Identifying barriers and facilitators of full service nurse-led early medication abortion provision: qualitative findings from a Delphi study

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Caroline de Moel-Mandel
Ann Taket
Melissa Graham


Nurse-led model, medication abortion, barriers, Delphi, general practice, Victoria


Objective: To explore factors that can influence implementation of a nurse-led model of care for early medication abortion provision in the primary healthcare setting of regional and rural Victoria, Australia. Background: Global research indicates that an increased involvement of primary healthcare nurses in the delivery of early medication abortion provision has the potential to improve abortion access. In Victoria, access in regional and rural areas is restricted despite abortion being legal. A nurse-led early medication abortion provision model is feasible and can potentially improve the current situation. Study design and methods: An online threeround classic Delphi method was used. This paper reports the qualitative findings. Non-probability sampling techniques were used to recruit a panel of professional experts. Data from the three questionnaires were collected and analysed using thematic analysis. Factors influencing model implementation were categorised into the Capability, Opportunity, Motivation-Behaviour framework. Results: A total of 24 medical and other health professionals participated. They identified a range of factors that can hinder model implementation, including a lack of affordable medication abortion education, no remuneration for nurse-led early medication abortion provision, and concerns related to stigma and support. Discussion and conclusion: Understanding and addressing barriers to model implementation may enable the development of primary healthcare nurses’ role in the delivery of early medication abortion provision to improve abortion access. Impact: To improve abortion access in Victoria’s under-served regions, the potential of nurse-led early medication abortion provision was explored. Barriers to model implementation relate to a lack of medication abortion education and funding, professional support and stigma concerns. The study identified a range of support elements that would enable primary healthcare nurses to develop new roles and responsibilities in the delivery of medication abortion services.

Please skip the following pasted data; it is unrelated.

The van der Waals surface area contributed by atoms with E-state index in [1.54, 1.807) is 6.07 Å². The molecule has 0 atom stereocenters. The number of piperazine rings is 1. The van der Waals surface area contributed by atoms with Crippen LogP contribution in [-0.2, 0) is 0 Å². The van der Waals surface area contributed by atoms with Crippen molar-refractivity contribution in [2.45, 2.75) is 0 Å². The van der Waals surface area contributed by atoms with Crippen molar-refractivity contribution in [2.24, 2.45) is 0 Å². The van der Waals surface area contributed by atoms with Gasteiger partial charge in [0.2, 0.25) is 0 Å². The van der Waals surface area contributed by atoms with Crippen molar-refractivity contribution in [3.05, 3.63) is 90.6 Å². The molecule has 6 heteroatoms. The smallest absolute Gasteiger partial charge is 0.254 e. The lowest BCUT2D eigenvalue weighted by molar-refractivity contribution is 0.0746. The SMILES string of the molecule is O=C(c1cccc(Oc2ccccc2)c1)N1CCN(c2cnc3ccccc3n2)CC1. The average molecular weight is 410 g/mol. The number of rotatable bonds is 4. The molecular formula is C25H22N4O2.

What is already known about the topic?

  • Evidence indicates that appropriately trained primary healthcare nurses can provide early medication abortion and associated tasks as effectively, safely and satisfactorily as physicians.

  • Nurse-led early medication abortion provision is a worldwide recognised strategy to overcome the shortage of early medication abortion providers and to improve equity in access to abortion services.

  • The legal climate of Victoria allows qualified registered nurses to independently administer physician-prescribed early medication abortion drugs to women.

What this paper adds:

  • The Delphi panellists of this study all endorsed nurse-led early medication abortion provision in regional and rural Victoria and beyond.

  • The study provides a range of model implementation barriers, which are categorised into the components of the Capability, Opportunity, and Motivation Model of Behaviour. Those barriers need to be challenged and addressed to improve abortion access in underserved regions.

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